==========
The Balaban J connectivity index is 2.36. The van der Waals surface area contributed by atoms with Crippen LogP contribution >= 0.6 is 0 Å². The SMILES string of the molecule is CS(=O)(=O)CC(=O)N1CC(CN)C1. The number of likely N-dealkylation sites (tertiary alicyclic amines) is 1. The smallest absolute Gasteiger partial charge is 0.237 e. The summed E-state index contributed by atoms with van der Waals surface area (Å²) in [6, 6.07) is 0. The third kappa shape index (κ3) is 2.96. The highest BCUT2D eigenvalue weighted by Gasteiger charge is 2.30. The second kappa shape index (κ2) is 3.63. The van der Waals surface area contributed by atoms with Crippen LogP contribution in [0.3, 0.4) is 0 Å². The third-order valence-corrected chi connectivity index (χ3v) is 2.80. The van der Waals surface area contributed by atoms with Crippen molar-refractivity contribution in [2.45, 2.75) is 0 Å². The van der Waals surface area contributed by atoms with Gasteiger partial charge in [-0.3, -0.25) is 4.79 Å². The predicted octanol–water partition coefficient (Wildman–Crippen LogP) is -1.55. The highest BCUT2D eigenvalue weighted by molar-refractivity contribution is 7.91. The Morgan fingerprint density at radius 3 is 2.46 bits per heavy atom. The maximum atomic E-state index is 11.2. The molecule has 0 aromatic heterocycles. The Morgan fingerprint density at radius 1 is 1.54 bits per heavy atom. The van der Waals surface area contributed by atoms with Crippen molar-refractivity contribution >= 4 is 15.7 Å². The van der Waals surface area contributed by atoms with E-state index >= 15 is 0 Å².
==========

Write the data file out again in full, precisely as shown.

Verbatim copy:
The Balaban J connectivity index is 2.36. The van der Waals surface area contributed by atoms with Crippen LogP contribution >= 0.6 is 0 Å². The SMILES string of the molecule is CS(=O)(=O)CC(=O)N1CC(CN)C1. The number of likely N-dealkylation sites (tertiary alicyclic amines) is 1. The smallest absolute Gasteiger partial charge is 0.237 e. The summed E-state index contributed by atoms with van der Waals surface area (Å²) in [6, 6.07) is 0. The third kappa shape index (κ3) is 2.96. The highest BCUT2D eigenvalue weighted by Gasteiger charge is 2.30. The second kappa shape index (κ2) is 3.63. The van der Waals surface area contributed by atoms with Crippen LogP contribution in [0.3, 0.4) is 0 Å². The third-order valence-corrected chi connectivity index (χ3v) is 2.80. The van der Waals surface area contributed by atoms with Crippen molar-refractivity contribution in [2.45, 2.75) is 0 Å². The van der Waals surface area contributed by atoms with Gasteiger partial charge in [-0.3, -0.25) is 4.79 Å². The predicted octanol–water partition coefficient (Wildman–Crippen LogP) is -1.55. The highest BCUT2D eigenvalue weighted by molar-refractivity contribution is 7.91. The Morgan fingerprint density at radius 3 is 2.46 bits per heavy atom. The maximum atomic E-state index is 11.2. The molecule has 0 aromatic heterocycles. The Morgan fingerprint density at radius 1 is 1.54 bits per heavy atom. The van der Waals surface area contributed by atoms with Crippen molar-refractivity contribution >= 4 is 15.7 Å². The van der Waals surface area contributed by atoms with E-state index >= 15 is 0 Å².